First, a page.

Into The Numbers: Horrors Inescapable, 80 Years On
Most of us can be guilty of failing to emotionally engage properly with real-life horror stories, particularly where statistics are involved. Take 1937’s Massacre of Nanjing. It’s often described as an Asian Holocaust: by some estimates, 300,000 Chinese people were killed in a rape-filled, murderous rampage by Japanese soldiers. Many laypeople in the West know little about it. But the point of Into the Numbers is that Iris Chang — a journalist who helped highlight the atrocities — was different. Might her suicide, in 2004, have happened because she was not just affected by the story, but in fact utterly consumed by it?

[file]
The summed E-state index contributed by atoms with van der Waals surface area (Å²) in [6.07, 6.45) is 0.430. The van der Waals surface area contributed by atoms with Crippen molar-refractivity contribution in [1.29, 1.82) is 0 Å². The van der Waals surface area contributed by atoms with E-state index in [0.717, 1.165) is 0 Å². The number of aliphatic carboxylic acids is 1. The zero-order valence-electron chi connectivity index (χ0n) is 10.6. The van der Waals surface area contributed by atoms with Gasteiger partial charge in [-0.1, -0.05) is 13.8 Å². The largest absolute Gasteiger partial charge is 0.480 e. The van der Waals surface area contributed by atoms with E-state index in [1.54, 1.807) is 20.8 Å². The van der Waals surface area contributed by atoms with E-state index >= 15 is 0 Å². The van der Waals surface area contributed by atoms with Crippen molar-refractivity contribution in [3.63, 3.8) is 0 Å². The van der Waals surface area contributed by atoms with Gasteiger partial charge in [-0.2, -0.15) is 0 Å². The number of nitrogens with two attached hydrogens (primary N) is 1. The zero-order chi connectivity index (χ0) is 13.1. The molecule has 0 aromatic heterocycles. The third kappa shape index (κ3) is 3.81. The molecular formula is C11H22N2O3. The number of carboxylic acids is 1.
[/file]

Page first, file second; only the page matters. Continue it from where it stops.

Elizabeth Chan (playing Chang) is one of two leads in this bare-bones production; the other is Timothy Knightley, who slips between Chang’s husband, her shrink, and a testy interviewer character who’s in some especially effective scenes. In just 90 minutes, the pair raise an almost bewildering array of questions about personal attachment, innate moral codes, and collective memory (the Nanjing horrors remain sensitive in China and dismissed or denied by some in Japan).
Although the scenes in which Chang is haunted by ghostly figures from the massacre often have the unexpected effect of breaking the spell that’s cast in the rest of the play, the overall intensity they help to build is no bad thing in such a psychological drama. Not a fun watch, but certainly an important one.
Into the Numbers, Finborough Theatre, Finborough Road, SW10 9ED, £16-18, until 27 January 2018.
Last Updated 08 January 2018